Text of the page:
Tanya Donelly Settles Into Solo Career

In Manhattan for a day of publicity work for her new album, "Beautysleep" (due Feb. 19 via 4AD/Beggars Banquet), Tanya Donelly is remarking on how the birth of her daughter, Gracie, two-and-a-half yea

"We haven't been here in, well, a very long time. And what did we do last night? We went to bed early," Tanya Donelly says with a laugh.

In Manhattan for a day of publicity work for her new album, "Beautysleep" (due Feb. 19 via 4AD/Beggars Banquet), Donelly is remarking on how the birth of her daughter, Gracie, two-and-a-half years ago quickly put an end to the rock'n'roll lifestyle she enjoyed as a member of Belly, the Breeders, and Throwing Muses, and briefly as a solo artist.

With her is her husband, Dean Fisher, and the bright-eyed, blonde-haired Gracie, a pint-sized, smile-inducing mirror image of Donelly. "Beautysleep," the singer says, is at times as much about them as it is about her.

The gentle "Keeping You" is a lullaby Donelly often sang to Gracie in her early months. "The Night You Saved My Life" is for Fisher (who co-produced and plays bass on "Beautysleep"). And "Life Is But a Dream," the album's chimeric leadoff track, is propelled by a heartbeat-like cadence, helping create a euphoria akin to being in the womb.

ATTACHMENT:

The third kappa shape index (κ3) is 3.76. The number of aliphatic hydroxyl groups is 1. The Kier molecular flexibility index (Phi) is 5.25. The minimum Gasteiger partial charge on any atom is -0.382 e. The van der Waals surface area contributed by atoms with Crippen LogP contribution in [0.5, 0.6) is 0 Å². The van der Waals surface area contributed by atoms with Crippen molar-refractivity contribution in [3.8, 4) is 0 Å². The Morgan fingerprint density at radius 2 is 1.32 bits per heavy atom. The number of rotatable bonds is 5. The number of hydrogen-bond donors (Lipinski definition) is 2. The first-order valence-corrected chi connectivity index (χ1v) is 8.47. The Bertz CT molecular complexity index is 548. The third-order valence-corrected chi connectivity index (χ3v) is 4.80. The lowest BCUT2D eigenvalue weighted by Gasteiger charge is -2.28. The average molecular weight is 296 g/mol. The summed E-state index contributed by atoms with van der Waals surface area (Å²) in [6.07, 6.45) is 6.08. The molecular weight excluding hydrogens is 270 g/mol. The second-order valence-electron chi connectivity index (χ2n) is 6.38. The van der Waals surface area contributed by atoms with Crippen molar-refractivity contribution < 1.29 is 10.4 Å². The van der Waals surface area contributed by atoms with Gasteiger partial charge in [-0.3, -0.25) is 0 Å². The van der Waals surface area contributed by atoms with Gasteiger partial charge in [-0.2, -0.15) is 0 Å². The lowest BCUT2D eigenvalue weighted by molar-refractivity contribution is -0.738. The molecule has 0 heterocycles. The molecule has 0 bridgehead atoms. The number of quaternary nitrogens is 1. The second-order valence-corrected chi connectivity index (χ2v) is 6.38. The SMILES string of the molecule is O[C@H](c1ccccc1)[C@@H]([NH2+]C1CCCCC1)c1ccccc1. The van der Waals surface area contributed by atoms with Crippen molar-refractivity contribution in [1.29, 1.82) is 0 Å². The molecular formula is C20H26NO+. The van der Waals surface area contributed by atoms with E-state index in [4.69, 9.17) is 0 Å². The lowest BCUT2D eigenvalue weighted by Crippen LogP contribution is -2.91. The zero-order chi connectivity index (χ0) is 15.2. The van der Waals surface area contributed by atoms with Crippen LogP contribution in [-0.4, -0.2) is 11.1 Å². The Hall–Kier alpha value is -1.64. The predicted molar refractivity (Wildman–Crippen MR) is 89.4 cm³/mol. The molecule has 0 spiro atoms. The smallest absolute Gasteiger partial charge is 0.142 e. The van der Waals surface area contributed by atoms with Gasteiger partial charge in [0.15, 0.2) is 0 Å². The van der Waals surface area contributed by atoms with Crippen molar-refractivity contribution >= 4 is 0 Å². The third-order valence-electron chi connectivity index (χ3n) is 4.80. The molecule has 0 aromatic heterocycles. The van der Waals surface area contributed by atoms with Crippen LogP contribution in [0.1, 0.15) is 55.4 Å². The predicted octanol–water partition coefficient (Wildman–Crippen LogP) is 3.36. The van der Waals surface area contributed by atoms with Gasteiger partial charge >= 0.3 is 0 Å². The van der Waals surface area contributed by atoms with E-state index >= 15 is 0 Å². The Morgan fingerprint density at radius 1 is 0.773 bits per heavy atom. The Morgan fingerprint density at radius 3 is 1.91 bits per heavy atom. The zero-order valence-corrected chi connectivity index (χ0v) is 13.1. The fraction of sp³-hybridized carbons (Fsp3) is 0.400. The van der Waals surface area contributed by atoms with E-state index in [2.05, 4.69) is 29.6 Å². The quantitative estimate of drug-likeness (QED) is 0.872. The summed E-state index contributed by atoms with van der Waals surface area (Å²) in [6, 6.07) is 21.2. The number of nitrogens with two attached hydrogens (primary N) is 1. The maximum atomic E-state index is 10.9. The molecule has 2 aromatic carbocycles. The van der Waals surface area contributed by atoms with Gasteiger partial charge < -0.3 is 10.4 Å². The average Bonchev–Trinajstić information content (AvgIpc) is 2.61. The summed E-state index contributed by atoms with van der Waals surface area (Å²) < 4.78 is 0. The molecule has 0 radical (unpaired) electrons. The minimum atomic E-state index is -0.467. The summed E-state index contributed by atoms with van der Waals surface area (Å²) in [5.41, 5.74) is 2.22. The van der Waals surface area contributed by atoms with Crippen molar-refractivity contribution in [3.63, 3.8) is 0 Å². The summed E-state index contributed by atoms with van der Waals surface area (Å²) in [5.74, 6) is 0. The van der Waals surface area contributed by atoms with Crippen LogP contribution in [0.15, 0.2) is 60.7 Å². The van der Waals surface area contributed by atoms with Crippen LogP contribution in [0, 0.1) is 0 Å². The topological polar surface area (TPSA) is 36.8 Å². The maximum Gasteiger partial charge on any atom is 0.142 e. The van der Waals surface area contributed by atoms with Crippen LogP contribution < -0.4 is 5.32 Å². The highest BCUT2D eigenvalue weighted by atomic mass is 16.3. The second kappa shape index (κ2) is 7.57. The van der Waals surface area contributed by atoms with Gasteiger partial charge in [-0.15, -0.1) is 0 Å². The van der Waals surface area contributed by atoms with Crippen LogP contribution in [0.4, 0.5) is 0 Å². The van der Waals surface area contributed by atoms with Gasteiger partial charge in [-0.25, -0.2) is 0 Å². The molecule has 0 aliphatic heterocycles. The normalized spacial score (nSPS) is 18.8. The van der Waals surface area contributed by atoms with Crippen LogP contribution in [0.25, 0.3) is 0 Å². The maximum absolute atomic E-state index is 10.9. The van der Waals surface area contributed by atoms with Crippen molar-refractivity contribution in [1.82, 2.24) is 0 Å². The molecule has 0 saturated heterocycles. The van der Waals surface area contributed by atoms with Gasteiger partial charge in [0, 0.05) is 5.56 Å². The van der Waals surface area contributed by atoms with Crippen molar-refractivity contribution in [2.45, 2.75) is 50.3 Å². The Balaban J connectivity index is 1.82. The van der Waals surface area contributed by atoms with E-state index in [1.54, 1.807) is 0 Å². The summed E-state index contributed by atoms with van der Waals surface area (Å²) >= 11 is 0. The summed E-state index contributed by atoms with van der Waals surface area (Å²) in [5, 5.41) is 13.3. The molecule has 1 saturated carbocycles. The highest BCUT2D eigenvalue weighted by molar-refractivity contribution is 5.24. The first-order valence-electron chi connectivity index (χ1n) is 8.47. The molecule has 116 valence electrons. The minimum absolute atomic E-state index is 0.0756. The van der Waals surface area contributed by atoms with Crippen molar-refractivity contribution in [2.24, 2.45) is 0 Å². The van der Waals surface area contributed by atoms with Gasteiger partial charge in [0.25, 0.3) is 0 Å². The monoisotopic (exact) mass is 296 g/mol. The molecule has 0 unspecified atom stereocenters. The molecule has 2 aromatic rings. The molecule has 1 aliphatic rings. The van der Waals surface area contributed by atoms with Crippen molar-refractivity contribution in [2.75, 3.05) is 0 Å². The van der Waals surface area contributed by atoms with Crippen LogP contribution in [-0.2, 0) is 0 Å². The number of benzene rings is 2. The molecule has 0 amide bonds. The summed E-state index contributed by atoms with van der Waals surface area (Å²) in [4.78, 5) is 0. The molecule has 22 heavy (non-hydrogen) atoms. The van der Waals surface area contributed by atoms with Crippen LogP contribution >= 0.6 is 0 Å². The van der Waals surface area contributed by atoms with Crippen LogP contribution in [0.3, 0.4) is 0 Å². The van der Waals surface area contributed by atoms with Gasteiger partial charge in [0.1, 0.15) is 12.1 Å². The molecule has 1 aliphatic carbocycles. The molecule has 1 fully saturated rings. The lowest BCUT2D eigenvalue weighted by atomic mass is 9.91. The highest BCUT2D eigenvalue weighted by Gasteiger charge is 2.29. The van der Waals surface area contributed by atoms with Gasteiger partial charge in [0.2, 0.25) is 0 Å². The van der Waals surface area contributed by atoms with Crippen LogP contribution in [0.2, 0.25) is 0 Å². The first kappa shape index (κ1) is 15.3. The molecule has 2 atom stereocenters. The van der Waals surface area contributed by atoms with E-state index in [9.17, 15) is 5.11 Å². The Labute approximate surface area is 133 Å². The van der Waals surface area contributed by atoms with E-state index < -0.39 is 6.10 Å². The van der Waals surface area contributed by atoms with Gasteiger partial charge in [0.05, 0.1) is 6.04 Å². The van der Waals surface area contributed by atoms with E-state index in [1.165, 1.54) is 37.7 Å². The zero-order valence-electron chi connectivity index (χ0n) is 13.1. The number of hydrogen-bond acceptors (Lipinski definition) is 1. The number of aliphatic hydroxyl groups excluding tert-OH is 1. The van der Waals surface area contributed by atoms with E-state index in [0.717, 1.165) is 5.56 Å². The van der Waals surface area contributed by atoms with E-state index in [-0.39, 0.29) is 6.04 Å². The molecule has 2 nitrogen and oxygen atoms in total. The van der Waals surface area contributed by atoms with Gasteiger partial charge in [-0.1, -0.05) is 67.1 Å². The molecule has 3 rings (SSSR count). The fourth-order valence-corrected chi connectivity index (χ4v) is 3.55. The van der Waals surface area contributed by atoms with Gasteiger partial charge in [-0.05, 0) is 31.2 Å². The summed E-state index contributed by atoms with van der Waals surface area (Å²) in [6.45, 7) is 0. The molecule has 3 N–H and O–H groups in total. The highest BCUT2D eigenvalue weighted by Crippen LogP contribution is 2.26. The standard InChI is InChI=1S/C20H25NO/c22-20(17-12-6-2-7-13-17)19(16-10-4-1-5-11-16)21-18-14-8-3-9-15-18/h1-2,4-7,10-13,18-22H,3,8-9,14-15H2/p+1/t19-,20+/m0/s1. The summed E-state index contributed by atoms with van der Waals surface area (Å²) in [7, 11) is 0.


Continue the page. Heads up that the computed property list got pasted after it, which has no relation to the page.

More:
These, especially, are songs on which Donelly revels in domestic bliss and a level of happiness that she had not previously known. "Now I sit with my babe at my breast/I was never this good at my best/Never higher," she sings on "The Night You Saved My Life."

Ever the partier in her late 20s, Donelly, now 35, says of Gracie, "She's calmed me down.

"I feel like I'm more a part of the real world than I used to, especially during the creative process, which affords the luxury of selfishness -- which I no longer have at all," Donelly says with another laugh. "I mean, I don't even go to the bathroom by myself anymore."

Spending the past two years at the family's Cambridge, Mass., home with Gracie has also helped Donelly make what she deems a much-needed change in her songwriting process.

After her post-Breeders act Belly found itself cast in the limelight in the early '90s -- via the success of its "Feed the Tree" single -- Donelly says she sort of self-corrupted that process.

"[Early on], I started off writing as a very unconscious writer. Then I got hyper-conscious during the Belly era, because of the scrutiny involved in the amount of ears listening. My own style changed, because I was aware of that."

Her songwriting -- though yielding a number of pop songs loved by her fans -- became even more warped, she says, after Belly's highly anticipated second (and last) album, "King," failed to meet commercial expectations.

While making "King," "we were given kind of free rein, because the label was kind of bemused by our success, not knowing where it was coming from," Donelly says. (Fueled by "Feed the Tree," Belly's 1993 debut, "Star," went on to sell more than 500,000 copies.) "So they were thinking, 'Well, maybe they'll do it again if we just leave them to their own devices.' But exactly the opposite was true. So all that pressure came down on me for [Donelly's solo debut issued in 1997 on Reprise] 'Lovesongs [for Underdogs']."